How do Mendel’s experiments show that traits may be dominant or recessive?

Q. How do Mendel’s experiments show that traits may be dominant or recessive?



Mendel took pea plants with different characteristics – a tall plant and a short plant, produced progeny from them, and calculated the percentages of tall or short progeny. there were no halfway characteristics in this first generation, or F1progeny – no ‘medium-height’ plants. All plants were tall. This meant that only one of the parental traits was seen, not some mixture of the two. He carried his experiment further by getting both the parental plants and these F1 tall plants to reproduce by self-pollination The progeny of the parental plants are, of course, all tall. However, the second-generation, or F2, progeny of the F1 tall plants are not all tall. Instead, one quarter of them are short. This indicates that both the tallness and shortness traits were inherited in the F1 plants, but only the tallness trait, which was dominant, was expressed while shortness, which was recessive trait, remained dormant in F1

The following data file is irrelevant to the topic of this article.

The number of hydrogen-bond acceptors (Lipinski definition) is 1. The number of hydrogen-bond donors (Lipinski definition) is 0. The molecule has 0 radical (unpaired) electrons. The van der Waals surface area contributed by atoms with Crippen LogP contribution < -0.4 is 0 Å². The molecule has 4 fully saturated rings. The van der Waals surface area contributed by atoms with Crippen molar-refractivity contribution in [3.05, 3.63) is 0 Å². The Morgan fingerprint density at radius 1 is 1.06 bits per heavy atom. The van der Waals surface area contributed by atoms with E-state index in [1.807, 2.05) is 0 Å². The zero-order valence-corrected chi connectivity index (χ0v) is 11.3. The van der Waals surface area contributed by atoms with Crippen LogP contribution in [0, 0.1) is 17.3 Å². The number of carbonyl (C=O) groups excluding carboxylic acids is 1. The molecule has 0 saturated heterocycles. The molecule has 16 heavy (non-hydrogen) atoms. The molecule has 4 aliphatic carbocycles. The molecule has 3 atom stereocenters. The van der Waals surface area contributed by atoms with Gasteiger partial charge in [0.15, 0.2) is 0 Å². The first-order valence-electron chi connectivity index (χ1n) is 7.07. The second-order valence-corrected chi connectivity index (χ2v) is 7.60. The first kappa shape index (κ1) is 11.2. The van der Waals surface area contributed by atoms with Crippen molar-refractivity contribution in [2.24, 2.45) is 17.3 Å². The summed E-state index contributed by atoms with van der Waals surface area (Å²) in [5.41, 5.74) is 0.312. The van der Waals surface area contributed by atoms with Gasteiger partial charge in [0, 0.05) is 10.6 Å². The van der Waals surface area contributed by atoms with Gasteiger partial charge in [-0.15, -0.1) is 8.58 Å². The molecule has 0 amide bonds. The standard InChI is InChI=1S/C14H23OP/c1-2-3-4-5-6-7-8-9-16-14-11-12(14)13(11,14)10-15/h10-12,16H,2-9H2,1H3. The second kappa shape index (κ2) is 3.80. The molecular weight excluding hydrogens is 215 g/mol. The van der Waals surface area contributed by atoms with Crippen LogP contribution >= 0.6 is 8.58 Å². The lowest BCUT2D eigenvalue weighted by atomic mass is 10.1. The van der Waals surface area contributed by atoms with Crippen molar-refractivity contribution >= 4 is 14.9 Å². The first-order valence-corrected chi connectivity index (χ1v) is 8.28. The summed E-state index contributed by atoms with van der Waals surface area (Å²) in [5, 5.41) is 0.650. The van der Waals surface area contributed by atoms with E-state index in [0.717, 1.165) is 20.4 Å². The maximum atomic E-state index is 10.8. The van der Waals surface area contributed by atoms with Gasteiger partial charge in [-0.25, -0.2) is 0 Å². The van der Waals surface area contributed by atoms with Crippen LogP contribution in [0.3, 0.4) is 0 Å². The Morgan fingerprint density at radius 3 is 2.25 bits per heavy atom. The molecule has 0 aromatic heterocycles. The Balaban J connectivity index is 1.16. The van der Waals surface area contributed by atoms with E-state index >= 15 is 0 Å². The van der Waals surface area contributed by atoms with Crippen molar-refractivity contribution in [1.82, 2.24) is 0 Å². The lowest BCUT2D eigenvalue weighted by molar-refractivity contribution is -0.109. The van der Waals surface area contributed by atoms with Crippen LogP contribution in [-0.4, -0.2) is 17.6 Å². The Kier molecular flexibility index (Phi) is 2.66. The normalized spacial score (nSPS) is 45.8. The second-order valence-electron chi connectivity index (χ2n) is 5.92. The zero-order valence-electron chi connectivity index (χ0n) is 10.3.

Mendel’s first law of inheritance states that when a pair of contrasting factors is brought in a hybrid, one factor masks or inhibits the appearance of the other. The one which inhibits is the dominant one and which is inhibited is recessive

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